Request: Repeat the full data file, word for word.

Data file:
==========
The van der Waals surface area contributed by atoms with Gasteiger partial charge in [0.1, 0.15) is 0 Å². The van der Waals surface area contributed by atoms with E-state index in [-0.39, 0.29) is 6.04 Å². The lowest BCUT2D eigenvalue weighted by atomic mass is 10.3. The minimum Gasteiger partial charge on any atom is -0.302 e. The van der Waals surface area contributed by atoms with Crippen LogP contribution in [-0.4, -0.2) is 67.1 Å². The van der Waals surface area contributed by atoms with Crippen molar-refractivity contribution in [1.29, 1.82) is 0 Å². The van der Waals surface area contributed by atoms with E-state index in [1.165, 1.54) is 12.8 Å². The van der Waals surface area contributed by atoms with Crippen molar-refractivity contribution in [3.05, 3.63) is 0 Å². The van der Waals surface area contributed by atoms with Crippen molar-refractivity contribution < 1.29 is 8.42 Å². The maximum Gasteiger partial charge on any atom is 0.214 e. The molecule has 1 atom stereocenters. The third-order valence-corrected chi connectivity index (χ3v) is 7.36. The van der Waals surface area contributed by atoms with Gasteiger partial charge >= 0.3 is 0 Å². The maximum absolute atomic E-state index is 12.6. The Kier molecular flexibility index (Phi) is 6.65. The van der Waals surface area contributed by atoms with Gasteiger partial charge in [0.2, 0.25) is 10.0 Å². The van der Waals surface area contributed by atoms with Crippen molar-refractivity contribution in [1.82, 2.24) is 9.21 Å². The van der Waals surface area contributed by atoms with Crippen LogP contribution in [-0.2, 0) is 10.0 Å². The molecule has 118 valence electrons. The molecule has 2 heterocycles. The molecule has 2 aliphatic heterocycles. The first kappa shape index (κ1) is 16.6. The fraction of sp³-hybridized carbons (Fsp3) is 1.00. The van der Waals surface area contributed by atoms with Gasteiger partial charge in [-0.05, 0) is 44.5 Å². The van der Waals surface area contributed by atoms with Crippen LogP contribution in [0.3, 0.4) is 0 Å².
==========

The van der Waals surface area contributed by atoms with Gasteiger partial charge in [0.1, 0.15) is 0 Å². The van der Waals surface area contributed by atoms with E-state index in [-0.39, 0.29) is 6.04 Å². The lowest BCUT2D eigenvalue weighted by atomic mass is 10.3. The minimum Gasteiger partial charge on any atom is -0.302 e. The van der Waals surface area contributed by atoms with Crippen LogP contribution in [-0.4, -0.2) is 67.1 Å². The van der Waals surface area contributed by atoms with Crippen molar-refractivity contribution in [1.29, 1.82) is 0 Å². The van der Waals surface area contributed by atoms with E-state index in [1.165, 1.54) is 12.8 Å². The van der Waals surface area contributed by atoms with Crippen molar-refractivity contribution in [3.05, 3.63) is 0 Å². The van der Waals surface area contributed by atoms with Crippen molar-refractivity contribution < 1.29 is 8.42 Å². The maximum Gasteiger partial charge on any atom is 0.214 e. The molecule has 1 atom stereocenters. The third-order valence-corrected chi connectivity index (χ3v) is 7.36. The van der Waals surface area contributed by atoms with Gasteiger partial charge >= 0.3 is 0 Å². The maximum absolute atomic E-state index is 12.6. The Kier molecular flexibility index (Phi) is 6.65. The van der Waals surface area contributed by atoms with Gasteiger partial charge in [0.2, 0.25) is 10.0 Å². The van der Waals surface area contributed by atoms with Crippen molar-refractivity contribution in [1.82, 2.24) is 9.21 Å². The van der Waals surface area contributed by atoms with Crippen LogP contribution in [-0.2, 0) is 10.0 Å². The molecule has 118 valence electrons. The molecule has 2 heterocycles. The molecule has 2 aliphatic heterocycles. The first kappa shape index (κ1) is 16.6. The fraction of sp³-hybridized carbons (Fsp3) is 1.00. The van der Waals surface area contributed by atoms with Gasteiger partial charge in [-0.05, 0) is 44.5 Å². The van der Waals surface area contributed by atoms with Crippen LogP contribution in [0.3, 0.4) is 0 Å².